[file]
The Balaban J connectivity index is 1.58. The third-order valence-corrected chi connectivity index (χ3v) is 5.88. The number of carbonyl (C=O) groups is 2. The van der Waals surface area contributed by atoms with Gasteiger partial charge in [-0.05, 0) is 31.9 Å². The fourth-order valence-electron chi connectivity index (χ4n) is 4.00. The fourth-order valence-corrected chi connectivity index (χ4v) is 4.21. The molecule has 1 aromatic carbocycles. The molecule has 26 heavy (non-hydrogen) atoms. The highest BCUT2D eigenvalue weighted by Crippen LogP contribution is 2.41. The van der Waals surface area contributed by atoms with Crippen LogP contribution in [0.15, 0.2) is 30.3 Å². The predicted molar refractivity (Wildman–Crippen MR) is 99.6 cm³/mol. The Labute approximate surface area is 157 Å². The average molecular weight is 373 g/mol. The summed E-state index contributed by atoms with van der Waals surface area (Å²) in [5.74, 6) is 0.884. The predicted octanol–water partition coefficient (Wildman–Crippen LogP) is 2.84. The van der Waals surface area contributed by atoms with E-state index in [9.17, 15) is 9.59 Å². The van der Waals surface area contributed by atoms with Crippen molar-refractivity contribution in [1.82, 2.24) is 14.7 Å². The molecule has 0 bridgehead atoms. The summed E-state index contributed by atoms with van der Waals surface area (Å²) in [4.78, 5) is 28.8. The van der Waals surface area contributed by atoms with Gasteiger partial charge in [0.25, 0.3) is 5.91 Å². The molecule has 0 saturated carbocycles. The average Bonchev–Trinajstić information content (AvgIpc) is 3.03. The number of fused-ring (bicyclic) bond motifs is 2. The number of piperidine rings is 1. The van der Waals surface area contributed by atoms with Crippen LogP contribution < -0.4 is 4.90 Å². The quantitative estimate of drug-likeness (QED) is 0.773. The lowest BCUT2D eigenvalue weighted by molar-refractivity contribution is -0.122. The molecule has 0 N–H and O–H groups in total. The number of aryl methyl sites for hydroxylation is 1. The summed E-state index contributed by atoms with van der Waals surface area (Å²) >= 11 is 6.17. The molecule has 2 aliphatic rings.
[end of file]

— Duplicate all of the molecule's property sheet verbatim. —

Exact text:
The Balaban J connectivity index is 1.58. The third-order valence-corrected chi connectivity index (χ3v) is 5.88. The number of carbonyl (C=O) groups is 2. The van der Waals surface area contributed by atoms with Gasteiger partial charge in [-0.05, 0) is 31.9 Å². The fourth-order valence-electron chi connectivity index (χ4n) is 4.00. The fourth-order valence-corrected chi connectivity index (χ4v) is 4.21. The molecule has 1 aromatic carbocycles. The molecule has 26 heavy (non-hydrogen) atoms. The highest BCUT2D eigenvalue weighted by Crippen LogP contribution is 2.41. The van der Waals surface area contributed by atoms with Crippen LogP contribution in [0.15, 0.2) is 30.3 Å². The predicted molar refractivity (Wildman–Crippen MR) is 99.6 cm³/mol. The Labute approximate surface area is 157 Å². The average molecular weight is 373 g/mol. The summed E-state index contributed by atoms with van der Waals surface area (Å²) in [5.74, 6) is 0.884. The predicted octanol–water partition coefficient (Wildman–Crippen LogP) is 2.84. The van der Waals surface area contributed by atoms with E-state index in [9.17, 15) is 9.59 Å². The van der Waals surface area contributed by atoms with Crippen molar-refractivity contribution in [1.82, 2.24) is 14.7 Å². The molecule has 0 bridgehead atoms. The summed E-state index contributed by atoms with van der Waals surface area (Å²) in [4.78, 5) is 28.8. The van der Waals surface area contributed by atoms with Gasteiger partial charge in [0.25, 0.3) is 5.91 Å². The molecule has 0 saturated carbocycles. The average Bonchev–Trinajstić information content (AvgIpc) is 3.03. The number of fused-ring (bicyclic) bond motifs is 2. The number of piperidine rings is 1. The van der Waals surface area contributed by atoms with Crippen LogP contribution < -0.4 is 4.90 Å². The quantitative estimate of drug-likeness (QED) is 0.773. The lowest BCUT2D eigenvalue weighted by molar-refractivity contribution is -0.122. The molecule has 0 N–H and O–H groups in total. The number of aryl methyl sites for hydroxylation is 1. The summed E-state index contributed by atoms with van der Waals surface area (Å²) >= 11 is 6.17. The molecule has 2 aliphatic rings.